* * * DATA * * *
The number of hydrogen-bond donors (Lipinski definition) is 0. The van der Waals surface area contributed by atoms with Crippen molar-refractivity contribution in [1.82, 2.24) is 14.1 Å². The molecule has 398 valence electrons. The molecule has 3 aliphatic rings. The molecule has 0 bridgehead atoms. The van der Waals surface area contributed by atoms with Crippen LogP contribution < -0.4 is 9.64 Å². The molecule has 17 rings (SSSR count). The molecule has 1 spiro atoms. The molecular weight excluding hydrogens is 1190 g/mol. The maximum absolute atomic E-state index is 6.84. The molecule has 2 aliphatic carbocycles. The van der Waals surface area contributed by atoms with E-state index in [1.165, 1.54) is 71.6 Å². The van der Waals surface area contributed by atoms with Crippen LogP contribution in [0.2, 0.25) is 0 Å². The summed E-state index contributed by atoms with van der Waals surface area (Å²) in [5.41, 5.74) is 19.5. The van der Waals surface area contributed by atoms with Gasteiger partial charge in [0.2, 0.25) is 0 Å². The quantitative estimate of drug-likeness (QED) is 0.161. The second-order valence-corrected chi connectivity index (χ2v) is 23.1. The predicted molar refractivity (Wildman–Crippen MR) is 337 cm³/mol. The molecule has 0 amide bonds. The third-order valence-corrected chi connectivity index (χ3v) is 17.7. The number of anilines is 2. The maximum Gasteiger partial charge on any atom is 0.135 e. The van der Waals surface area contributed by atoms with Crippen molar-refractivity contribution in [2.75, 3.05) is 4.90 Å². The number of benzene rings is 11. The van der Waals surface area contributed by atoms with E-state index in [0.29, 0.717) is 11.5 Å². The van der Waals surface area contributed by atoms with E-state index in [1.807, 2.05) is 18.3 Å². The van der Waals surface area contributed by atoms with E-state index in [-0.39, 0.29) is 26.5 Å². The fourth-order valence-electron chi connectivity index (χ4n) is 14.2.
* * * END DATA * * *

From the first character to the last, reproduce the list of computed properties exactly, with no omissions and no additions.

The number of hydrogen-bond donors (Lipinski definition) is 0. The van der Waals surface area contributed by atoms with Crippen molar-refractivity contribution in [1.82, 2.24) is 14.1 Å². The molecule has 398 valence electrons. The molecule has 3 aliphatic rings. The molecule has 0 bridgehead atoms. The van der Waals surface area contributed by atoms with Crippen LogP contribution < -0.4 is 9.64 Å². The molecule has 17 rings (SSSR count). The molecule has 1 spiro atoms. The molecular weight excluding hydrogens is 1190 g/mol. The maximum absolute atomic E-state index is 6.84. The molecule has 2 aliphatic carbocycles. The van der Waals surface area contributed by atoms with E-state index in [1.165, 1.54) is 71.6 Å². The van der Waals surface area contributed by atoms with Crippen LogP contribution in [0.2, 0.25) is 0 Å². The summed E-state index contributed by atoms with van der Waals surface area (Å²) in [5.41, 5.74) is 19.5. The van der Waals surface area contributed by atoms with Gasteiger partial charge in [0.2, 0.25) is 0 Å². The quantitative estimate of drug-likeness (QED) is 0.161. The second-order valence-corrected chi connectivity index (χ2v) is 23.1. The predicted molar refractivity (Wildman–Crippen MR) is 337 cm³/mol. The molecule has 0 amide bonds. The third-order valence-corrected chi connectivity index (χ3v) is 17.7. The number of anilines is 2. The maximum Gasteiger partial charge on any atom is 0.135 e. The van der Waals surface area contributed by atoms with Crippen molar-refractivity contribution in [2.75, 3.05) is 4.90 Å². The number of benzene rings is 11. The van der Waals surface area contributed by atoms with E-state index in [0.29, 0.717) is 11.5 Å². The van der Waals surface area contributed by atoms with E-state index in [1.807, 2.05) is 18.3 Å². The van der Waals surface area contributed by atoms with E-state index in [-0.39, 0.29) is 26.5 Å². The fourth-order valence-electron chi connectivity index (χ4n) is 14.2.